Last updated on October 21, 2015 in Marketing Strategies
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If you’re involved in the tech marketing world at all, you’ve heard the term “growth hacking” is now all the rage. Everyone wants tactics that will 10x their business in less than 5 minutes of work, right? The reality, though, is that these unicorn hacks only happen once in a blue moon and real growth comes from consistent investment in growth channels that are known to work and can be leveraged in unique ways for your business.
So how do you even start putting together a growth team at your company? First let’s look at how to know if your company is ready for a growth team, and then we will dive into how to start building this team from the ground up.
Before you hire a growth marketer and eventually a team for your startup or company, ask yourself some tough questions. Asking yourself these questions, and realizing that you are not ready, will save you a lot of wasted time and resources that you can put into growing your business and getting it ready for a real growth team.
As we are going to discuss in the second part of this article called “What Positions Make Up A Growth Team?”, a growth team is not just a lead “growth hacker” that can put together code, maybe push it live, and has experience doing online marketing for different sizes of companies. A growth team is just that – a product team with many members including growth leaders, engineers, product, design, and likely project management. And not only will you need to also grow headcount to execute on the growth tests and initiatives that work, but you’ll also need to allocate budget for paid acquisition tests and development time that might or might not pay off directly and in short order.
Are you ready for that?
This is a very important question for early stage startups, though becomes less and less an issue as companies grow and have money to invest in infrastructure. While I definitely do not believe that you have to have 100% uptime before you start turning on the growth engines, you do need to have confidence that unless your product goes internationally viral that it will stay up under the traffic you send to it when you launch/turn on paid marketing/etc.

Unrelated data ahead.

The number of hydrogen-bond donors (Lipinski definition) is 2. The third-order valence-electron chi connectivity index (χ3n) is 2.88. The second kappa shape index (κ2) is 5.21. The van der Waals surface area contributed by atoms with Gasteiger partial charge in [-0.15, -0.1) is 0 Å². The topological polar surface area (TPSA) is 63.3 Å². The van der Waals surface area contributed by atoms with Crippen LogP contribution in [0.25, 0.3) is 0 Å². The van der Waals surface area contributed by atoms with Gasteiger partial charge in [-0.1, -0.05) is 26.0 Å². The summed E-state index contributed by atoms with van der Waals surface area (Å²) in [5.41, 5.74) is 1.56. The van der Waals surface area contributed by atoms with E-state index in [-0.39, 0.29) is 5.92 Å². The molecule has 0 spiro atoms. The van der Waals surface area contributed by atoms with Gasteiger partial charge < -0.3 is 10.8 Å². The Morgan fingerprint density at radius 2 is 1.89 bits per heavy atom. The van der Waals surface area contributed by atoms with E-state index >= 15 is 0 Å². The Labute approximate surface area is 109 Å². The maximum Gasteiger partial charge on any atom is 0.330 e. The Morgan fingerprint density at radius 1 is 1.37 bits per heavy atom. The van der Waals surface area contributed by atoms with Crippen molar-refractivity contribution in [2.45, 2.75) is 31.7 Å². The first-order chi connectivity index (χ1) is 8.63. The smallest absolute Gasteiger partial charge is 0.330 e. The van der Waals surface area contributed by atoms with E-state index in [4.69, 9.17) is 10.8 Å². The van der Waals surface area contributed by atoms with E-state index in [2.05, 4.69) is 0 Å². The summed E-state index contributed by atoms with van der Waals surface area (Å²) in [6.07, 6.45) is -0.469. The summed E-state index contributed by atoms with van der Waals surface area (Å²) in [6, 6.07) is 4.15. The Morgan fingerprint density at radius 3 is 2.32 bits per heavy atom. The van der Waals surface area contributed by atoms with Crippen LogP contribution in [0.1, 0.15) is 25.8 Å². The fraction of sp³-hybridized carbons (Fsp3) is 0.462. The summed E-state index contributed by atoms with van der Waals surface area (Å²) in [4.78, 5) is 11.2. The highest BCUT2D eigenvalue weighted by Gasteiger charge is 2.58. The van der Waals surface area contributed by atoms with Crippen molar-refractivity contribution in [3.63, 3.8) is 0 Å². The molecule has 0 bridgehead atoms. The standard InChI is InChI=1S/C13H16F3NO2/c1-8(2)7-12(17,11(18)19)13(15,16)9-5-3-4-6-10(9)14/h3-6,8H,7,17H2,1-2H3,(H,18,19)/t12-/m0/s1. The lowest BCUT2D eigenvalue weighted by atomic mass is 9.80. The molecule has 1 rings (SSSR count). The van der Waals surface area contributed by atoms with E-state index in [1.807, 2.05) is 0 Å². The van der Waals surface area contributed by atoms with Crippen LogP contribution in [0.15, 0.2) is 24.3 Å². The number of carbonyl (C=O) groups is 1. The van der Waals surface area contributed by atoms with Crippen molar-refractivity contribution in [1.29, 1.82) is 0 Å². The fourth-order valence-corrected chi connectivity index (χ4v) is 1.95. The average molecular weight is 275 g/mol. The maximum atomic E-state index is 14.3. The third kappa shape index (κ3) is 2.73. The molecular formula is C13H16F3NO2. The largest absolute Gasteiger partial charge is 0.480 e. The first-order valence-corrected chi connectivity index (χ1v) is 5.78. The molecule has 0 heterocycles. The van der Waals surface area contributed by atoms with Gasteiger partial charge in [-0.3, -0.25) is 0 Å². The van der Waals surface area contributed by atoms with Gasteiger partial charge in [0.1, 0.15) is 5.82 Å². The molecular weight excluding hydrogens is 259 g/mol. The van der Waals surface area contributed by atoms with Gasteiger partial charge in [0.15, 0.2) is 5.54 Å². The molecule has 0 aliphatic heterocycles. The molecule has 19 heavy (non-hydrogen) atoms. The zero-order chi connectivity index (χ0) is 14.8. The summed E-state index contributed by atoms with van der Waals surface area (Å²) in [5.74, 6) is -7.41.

In this day and age, with services like Amazon Web Services that allow you to scale up and down machines to handle loads, this should be less of an issue. But it’s still an important question to ask yourself. If your site does go down, don’t feel too bad. This even happened to Zillow, the online real estate website, when they launched because they got too much traffic. This is a good sign (but get your site back up :-)).
When a tech company starts, it is often comprised of a few cofounders and maybe an engineer or two. As investment allows, then this team often grows but still remains small enough that people just grab whatever projects need to be done.
When your company grows to the point where you have revenue (or lots of investment) and have grown your headcount significantly (I’ve often seen this around 25), this open attitude of “grab whatever is interesting and needs to be done” stops being a help and instead becomes a hindrance. At this point, you need to start putting structure to your teams (even if your employees initially resist) and begin planning projects and providing resources as they are required by different types of projects. This is also about when you’ll be splitting out your backend and frontend teams, if I had to average the point at which I have seen this happen.
Only once you’ve implemented a structure where work is planned and resourced properly are you really going to be ready for a growth team. That, or you should be planning and prepared to grow the team under the growth lead you hire who has experience hiring, growing, and organizing a team of not only growth professionals but also engineers. This is extremely hard to find, so unless you know someone directly who is bought into your company vision, have the engineering and product structure in place first.
As the founder, you should not be expected to be the person in charge of growth. You obviously need to care about growth, and understand where growth might come from (since you are likely one of the most knowledgeable in the company about the vertical). What you should consider with this question is whether you understand the platforms and technologies used, their unique advantages, and also the challenges that they will present for growth.
For example, if you are a mobile-first (and only) competitor to a traditional web company, have you considered the competition within the app stores and how large the market there is? If it’s not huge because you are a new category, have you considered some product features that might make your product spread amongst friends or networks of connections? By thinking through these, you’ll be able to hire the right person with the right background, not just another growth marketing professional.